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At the bottom of each post there is the word "comments". If you click on it you will see comments made by followers, and if you follow the instructions you may also comment and I always welcome that. I have found many people overlook this part of the blog which is often more interesting than the original post!

My blog nick-name is SIR HUGH. I'm not from the aristocracy - my middle name is Hugh which relates to the list of 282 hills in Scotland compiled by Sir Hugh Munro in 1891. I climbed my last one (Sgurr Mor) on 28th June 2009


Monday, 24 August 2015

Canal du Midi - Day 12

I am writing this at home a couple of days after my return.

I was able to get a good photo of the boat next morning because my canal path crossed to the other side from Colombiers onwards.

Two and a half hours took me to the point of departure from Canal du Midi at Ecluses de Foncerannes. Here there was a Tourist Information Office and they booked me into the Hotel de France in the centre of Béziers which involved a forty minute walk, again in oppressive heat, and after  more than 150 miles of flat, unwelcome ascent.

I had been given a street map, but it only gave main names and I was having difficulty in a maze of steep little streets. I was hot and bothered, soaked in sweat, and trying to read the map when I fell with no conception of it happening - at one point I was walking and in a nano-second my face had hit the concrete - I had tripped over a four inch high concrete strip - these were embedded at intervals to one side of the pavement, for what reason I know not.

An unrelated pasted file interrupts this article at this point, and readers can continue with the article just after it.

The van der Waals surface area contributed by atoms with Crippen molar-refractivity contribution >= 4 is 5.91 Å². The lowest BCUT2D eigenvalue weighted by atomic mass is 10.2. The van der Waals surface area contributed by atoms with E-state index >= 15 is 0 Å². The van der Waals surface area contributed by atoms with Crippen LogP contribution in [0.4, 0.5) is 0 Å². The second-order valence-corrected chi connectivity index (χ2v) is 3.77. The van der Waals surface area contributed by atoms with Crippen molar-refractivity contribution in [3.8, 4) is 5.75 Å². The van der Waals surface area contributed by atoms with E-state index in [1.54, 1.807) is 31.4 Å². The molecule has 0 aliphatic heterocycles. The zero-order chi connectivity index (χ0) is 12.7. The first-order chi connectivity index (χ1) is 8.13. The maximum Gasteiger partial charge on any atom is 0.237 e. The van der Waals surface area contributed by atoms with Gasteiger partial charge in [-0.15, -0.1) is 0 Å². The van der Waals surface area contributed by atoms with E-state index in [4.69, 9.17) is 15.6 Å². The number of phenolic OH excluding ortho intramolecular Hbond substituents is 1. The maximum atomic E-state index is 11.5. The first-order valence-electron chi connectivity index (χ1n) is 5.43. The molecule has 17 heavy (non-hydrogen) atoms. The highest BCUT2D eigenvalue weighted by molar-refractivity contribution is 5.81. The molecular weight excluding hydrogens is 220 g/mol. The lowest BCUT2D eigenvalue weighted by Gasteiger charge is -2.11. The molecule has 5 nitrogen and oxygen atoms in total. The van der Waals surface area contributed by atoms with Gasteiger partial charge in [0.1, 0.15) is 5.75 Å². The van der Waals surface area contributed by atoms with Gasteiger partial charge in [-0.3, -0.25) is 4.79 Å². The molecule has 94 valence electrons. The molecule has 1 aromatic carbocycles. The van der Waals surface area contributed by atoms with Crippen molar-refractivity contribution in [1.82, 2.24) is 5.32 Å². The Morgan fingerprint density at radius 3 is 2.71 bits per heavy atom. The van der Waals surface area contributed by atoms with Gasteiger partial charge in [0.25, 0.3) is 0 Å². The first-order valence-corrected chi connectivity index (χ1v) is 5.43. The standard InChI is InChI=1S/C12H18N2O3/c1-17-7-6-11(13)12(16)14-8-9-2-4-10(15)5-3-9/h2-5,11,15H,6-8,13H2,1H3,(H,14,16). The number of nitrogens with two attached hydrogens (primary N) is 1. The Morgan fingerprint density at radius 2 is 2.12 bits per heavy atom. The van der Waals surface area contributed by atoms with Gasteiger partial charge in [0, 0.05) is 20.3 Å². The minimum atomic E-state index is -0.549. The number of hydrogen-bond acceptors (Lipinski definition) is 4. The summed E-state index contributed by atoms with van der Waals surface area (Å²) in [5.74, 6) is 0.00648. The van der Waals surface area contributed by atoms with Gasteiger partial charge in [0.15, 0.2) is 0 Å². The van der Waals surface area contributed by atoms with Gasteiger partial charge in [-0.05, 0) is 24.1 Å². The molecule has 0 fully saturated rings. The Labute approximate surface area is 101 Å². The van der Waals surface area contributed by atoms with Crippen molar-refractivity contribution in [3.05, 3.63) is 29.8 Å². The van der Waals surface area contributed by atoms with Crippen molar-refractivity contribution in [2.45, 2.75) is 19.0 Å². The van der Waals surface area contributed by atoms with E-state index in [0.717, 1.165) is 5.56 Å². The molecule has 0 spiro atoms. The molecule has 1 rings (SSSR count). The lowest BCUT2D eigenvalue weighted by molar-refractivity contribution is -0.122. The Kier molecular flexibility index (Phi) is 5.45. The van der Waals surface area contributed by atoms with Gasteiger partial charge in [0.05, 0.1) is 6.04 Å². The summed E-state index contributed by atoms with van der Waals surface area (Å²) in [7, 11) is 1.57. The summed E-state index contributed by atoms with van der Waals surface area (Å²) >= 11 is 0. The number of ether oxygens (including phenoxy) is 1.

My nose was bleeding, and a lady and a man appeared and helped and took me to a nearby water pump where I cleaned up. The lady departed and I was left with Mr. T (T for taxi - more in a bit). At first I was very grateful and thanked Mr. T profusely. When he learnt where I was heading he offered to take me. It took about twenty minutes to the hotel, and as we walked we chatted in French and he established I was flying back the next day and revealed that he was a taxi driver and wanted to get the job of taking me to the airport. I had already established bus transit details and wanted to stick to my plan, but he became ever more insistent, and I think he was mentioning a potential fare of 60 Euros. I found the change from my gratefulness for this guy's help to my dogged declining of his pestering very uncomfortable, but I was determined and stuck it out until we got to the hotel where we parted on a less friendly basis than our earlier meeting.

I had a siesta in my room then a wander round the town and a trip to the bus station to locate the exact departure point for the airport bus. I had an enjoyable evening meal to celebrate including a good cigar which the waiter had obligingly disappeared into the town's darkness to procure, returning with the trophy and refusing payment. I do not smoke, but I occasionally indulge in the pleasure of a good cigar, the last time being over three years ago.

Next day the bus didn't depart until 14:50. There is only one bus that day which relates to the particular flight you are taking, so if you miss it you are in serious trouble - Ryanair only fly back from B to Manchester on two days of the week.

So, I partook of sacred French déjeuner, but before that I was having a leisurely morning coffee at a tree lined square, pavement café watching the world go by and musing on recent events when my thoughts were interrupted by someone addressing me - it was Mr T !

I don't know if it was coincidence on his part or whether he had found some means of tracking me, but he started all over again with his sales pitch for the taxi job. He tried to unsettle me by saying there were three airports, Bézier (which he gave another name to), Toulouse, over 150 miles away, and Montpelier, perhaps 60 miles away, and he was suggesting that if I din't go along with him I may end up at the wrong one. Again I managed to fend him off.